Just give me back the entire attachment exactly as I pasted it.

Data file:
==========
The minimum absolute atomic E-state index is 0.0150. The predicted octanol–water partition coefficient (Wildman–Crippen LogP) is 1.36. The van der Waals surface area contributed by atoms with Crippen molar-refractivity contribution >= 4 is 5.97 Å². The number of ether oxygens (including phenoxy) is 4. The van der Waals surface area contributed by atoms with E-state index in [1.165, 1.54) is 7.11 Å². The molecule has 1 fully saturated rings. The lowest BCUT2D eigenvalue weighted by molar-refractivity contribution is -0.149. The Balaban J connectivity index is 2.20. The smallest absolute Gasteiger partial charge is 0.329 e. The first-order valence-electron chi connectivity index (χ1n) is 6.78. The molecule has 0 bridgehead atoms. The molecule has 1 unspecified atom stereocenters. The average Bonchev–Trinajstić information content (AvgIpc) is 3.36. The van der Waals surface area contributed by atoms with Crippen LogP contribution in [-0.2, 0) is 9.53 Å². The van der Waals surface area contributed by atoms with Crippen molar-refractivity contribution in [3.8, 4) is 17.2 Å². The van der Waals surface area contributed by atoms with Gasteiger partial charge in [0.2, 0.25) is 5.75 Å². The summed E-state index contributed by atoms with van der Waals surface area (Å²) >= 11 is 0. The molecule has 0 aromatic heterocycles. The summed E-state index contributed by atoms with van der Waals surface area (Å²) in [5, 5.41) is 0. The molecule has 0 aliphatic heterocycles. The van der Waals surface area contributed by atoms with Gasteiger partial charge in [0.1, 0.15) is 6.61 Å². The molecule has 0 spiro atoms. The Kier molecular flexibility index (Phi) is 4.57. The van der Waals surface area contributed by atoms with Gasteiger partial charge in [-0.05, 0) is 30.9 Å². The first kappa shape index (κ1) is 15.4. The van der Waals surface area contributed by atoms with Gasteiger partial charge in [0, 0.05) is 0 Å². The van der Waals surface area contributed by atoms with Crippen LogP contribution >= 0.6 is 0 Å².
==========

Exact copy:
The minimum absolute atomic E-state index is 0.0150. The predicted octanol–water partition coefficient (Wildman–Crippen LogP) is 1.36. The van der Waals surface area contributed by atoms with Crippen molar-refractivity contribution >= 4 is 5.97 Å². The number of ether oxygens (including phenoxy) is 4. The van der Waals surface area contributed by atoms with E-state index in [1.165, 1.54) is 7.11 Å². The molecule has 1 fully saturated rings. The lowest BCUT2D eigenvalue weighted by molar-refractivity contribution is -0.149. The Balaban J connectivity index is 2.20. The smallest absolute Gasteiger partial charge is 0.329 e. The first-order valence-electron chi connectivity index (χ1n) is 6.78. The molecule has 0 bridgehead atoms. The molecule has 1 unspecified atom stereocenters. The average Bonchev–Trinajstić information content (AvgIpc) is 3.36. The van der Waals surface area contributed by atoms with Crippen LogP contribution in [-0.2, 0) is 9.53 Å². The van der Waals surface area contributed by atoms with Crippen molar-refractivity contribution in [3.8, 4) is 17.2 Å². The van der Waals surface area contributed by atoms with Gasteiger partial charge in [0.2, 0.25) is 5.75 Å². The summed E-state index contributed by atoms with van der Waals surface area (Å²) >= 11 is 0. The molecule has 0 aromatic heterocycles. The summed E-state index contributed by atoms with van der Waals surface area (Å²) in [5, 5.41) is 0. The molecule has 0 aliphatic heterocycles. The van der Waals surface area contributed by atoms with Gasteiger partial charge in [0.1, 0.15) is 6.61 Å². The molecule has 0 spiro atoms. The Kier molecular flexibility index (Phi) is 4.57. The van der Waals surface area contributed by atoms with Gasteiger partial charge in [-0.05, 0) is 30.9 Å². The first kappa shape index (κ1) is 15.4. The van der Waals surface area contributed by atoms with Gasteiger partial charge in [0, 0.05) is 0 Å². The van der Waals surface area contributed by atoms with Crippen LogP contribution >= 0.6 is 0 Å².